The Federal Aviation Administration’s (FAA) congressionally mandated rule requiring pilots to accumulate 1,500 flight hours before becoming a first officer at a Part 121 US airline has been blamed for escalating the cost of becoming an airline pilot. However Childs did not press Congress to change the law that led to the rule as US regional airlines have in the past. In what may signal a change in lobbying strategy for US regional airlines, Childs instead pushed for Congress to provide guidance to FAA to allow for more “alternate pathways” to meeting the 1,500-hour requirement within existing law.
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Airline fatalities increase but five-year safety trend has improved
The number of fatalities caused by airline accidents totalled 268 people in 2016, nearly double those killed in 2015, but the industry’s five-year safety trend shows the rate of accidents is significantly improved.
The International Air Transport Association’s (IATA) 2016 Airline Safety Performance report, published March 10, showed the previous five-year period (2011-2015) had an average of 13.4 fatal accidents and 371 people killed per year. This is an improvement on 2015’s report, which posted a previous five-year average of 17.6 fatal accidents and 504 killed per year.
Ten fatal accidents were recorded in 2016, IATA reported, resulting in 268 killed. In 2015, four fatal accidents were recorded, resulting in 136 deaths. Both years were down considerably from 2014, when 12 fatal accidents occurred and 641 people were killed.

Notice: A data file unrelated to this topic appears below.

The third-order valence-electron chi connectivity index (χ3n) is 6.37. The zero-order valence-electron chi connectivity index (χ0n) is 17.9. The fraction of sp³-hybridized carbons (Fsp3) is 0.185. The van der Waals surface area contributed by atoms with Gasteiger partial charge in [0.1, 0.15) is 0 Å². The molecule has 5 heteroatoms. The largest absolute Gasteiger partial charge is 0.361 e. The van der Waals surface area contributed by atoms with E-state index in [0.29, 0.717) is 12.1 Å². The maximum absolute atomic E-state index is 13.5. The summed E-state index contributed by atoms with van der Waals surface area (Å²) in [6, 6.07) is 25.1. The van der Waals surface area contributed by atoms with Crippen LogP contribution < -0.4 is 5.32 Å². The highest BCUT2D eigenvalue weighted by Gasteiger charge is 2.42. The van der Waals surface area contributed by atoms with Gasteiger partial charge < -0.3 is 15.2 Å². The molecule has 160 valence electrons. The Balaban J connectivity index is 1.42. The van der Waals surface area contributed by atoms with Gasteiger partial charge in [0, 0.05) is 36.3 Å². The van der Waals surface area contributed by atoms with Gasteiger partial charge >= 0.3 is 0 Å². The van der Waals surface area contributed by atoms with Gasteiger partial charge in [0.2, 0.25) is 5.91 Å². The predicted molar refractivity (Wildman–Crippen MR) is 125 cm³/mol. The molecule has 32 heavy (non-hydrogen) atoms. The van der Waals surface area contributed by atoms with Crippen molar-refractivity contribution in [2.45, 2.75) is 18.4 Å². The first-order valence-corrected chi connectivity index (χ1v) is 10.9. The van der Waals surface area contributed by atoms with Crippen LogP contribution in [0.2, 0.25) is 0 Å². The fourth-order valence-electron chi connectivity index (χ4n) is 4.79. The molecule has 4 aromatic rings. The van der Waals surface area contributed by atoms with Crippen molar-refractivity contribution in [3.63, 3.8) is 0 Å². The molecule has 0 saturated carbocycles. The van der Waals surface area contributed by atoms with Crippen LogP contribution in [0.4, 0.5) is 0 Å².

Of the 10 fatal accidents in 2016, five were jet hull losses and five were turboprop hull losses.
IATA’s Safety Performance report >
Emirates launches Athens to Newark service
Emirates Airline operated the first rotation of its controversial fifth-freedom Dubai-Athens-New York-Newark service on March 13, following protests by US airlines’ staff.
US airlines have asked the Trump administration to block the new service and look again at the Open Skies agreements between the US and Gulf states.
The route, operated by a Boeing 777-300ER, has rekindled 2015’s complaints from US carriers about the growing reach and breadth of the major Gulf carriers, which some US airlines and trade unions argue is the result of hidden subsidies from the United Arab Emirates and Qatari governments to their respective airlines.
The new service makes Newark Emirates’ 12th US gateway; it already serves New York JFK.
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Canada issues new rules for drones
Amidst the ongoing debate of drone regulation in New Zealand, in response to a reported tripling of recreational unmanned aerial vehicle (UAV) incidents since 2014, Transport Canada issued new operational rules on March 16, effective immediately.
The new rules affect operations of recreational UAVs weighing between 250g and 35kg, and include the specification that recreational operators cannot fly UAVs within nine kilometres of the centre of any airport, heliport, aerodrome or water aerodrome where aircraft take off and land.